- Two Weeks, Period 1
- Arno Berger (University of Canterbury, New Zealand)
- Thursdays 12–13h Carslaw Room 526.
- Two assignments, one each week.
- A good working knowledge in introductory real analysis and linear algebra
is essential. Some prior exposure to (ordinary) differential equations as well as to fundamental
concepts (such as e.g. convergence, continuity, compactness, completeness, connectedness) in the
context of metric spaces would be beneficial.
- This course provides a concise introduction to dynamics, with an emphasis on
geometric and topological aspects. Guided by illustrative examples throughout, we will study
how apparently simple systems can exhibit complex and unpredictable (“chaotic”) long-time
behaviour, and we will develop the mathematical terminology and tools necessary to describe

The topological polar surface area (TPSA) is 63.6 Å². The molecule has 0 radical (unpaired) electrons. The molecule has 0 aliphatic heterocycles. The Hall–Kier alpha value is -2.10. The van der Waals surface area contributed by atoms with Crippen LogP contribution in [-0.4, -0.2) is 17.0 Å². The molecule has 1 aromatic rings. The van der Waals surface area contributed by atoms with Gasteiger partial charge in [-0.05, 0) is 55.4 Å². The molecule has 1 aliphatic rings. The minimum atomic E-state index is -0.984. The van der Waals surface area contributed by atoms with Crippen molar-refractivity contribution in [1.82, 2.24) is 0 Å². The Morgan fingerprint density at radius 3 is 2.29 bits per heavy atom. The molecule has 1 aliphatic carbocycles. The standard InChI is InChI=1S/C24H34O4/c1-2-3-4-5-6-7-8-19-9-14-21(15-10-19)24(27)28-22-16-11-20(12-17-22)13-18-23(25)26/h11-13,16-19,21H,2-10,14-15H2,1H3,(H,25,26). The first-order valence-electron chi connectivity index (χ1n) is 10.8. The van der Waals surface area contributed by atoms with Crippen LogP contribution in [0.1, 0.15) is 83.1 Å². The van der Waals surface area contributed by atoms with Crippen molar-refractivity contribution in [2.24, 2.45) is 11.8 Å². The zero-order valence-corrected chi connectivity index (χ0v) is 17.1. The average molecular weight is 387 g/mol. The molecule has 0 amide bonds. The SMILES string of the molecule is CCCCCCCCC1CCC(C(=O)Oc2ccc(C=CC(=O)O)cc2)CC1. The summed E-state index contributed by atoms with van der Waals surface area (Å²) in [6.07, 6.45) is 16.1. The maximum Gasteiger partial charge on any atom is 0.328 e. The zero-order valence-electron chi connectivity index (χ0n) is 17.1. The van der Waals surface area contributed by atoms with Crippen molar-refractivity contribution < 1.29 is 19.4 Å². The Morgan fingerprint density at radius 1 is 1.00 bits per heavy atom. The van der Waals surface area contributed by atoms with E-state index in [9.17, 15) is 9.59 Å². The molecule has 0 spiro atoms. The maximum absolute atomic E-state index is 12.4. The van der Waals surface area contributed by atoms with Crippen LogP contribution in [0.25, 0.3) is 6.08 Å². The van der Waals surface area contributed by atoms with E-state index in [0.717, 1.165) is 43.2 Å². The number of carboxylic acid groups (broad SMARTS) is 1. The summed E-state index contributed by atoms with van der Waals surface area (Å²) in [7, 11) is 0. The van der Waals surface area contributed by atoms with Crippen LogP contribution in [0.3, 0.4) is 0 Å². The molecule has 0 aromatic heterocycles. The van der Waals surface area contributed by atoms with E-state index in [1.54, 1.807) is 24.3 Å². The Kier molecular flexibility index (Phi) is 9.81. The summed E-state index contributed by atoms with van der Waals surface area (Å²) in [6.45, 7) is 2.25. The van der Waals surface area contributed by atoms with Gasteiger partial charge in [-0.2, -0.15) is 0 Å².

and quantify this complexity in various ways. Topics discussed (with varying level of detail)
- stability, instability, bifurcations;
- signatures of chaos: horseshoes, symbolic dynamics, entropy;
- equivalence of systems, classification, robustness;
- topological dynamics: transience, recurrence, expansivity.
Depending on time and interest, we may also have a first look at some more advanced topic, e.g. Conley
index, multiple recurrence, and Furstenberg’s diophantine theorem.
- Highly readable introductions to dynamics are Devaney: An Introduction to Chaotic Dynamical
Systems and Hasselblatt & Katok: A First Course in Dynamics; the course will considerably
overlap with these textbooks. Most of the material covered (and much more) can be found in
the more advanced texts Brown: Ergodic Theory and Topological Dynamics, Irwin: Smooth
Dynamical Systems, and Katok & Hasselblatt: Introduction to the Modern Theory of Dynamical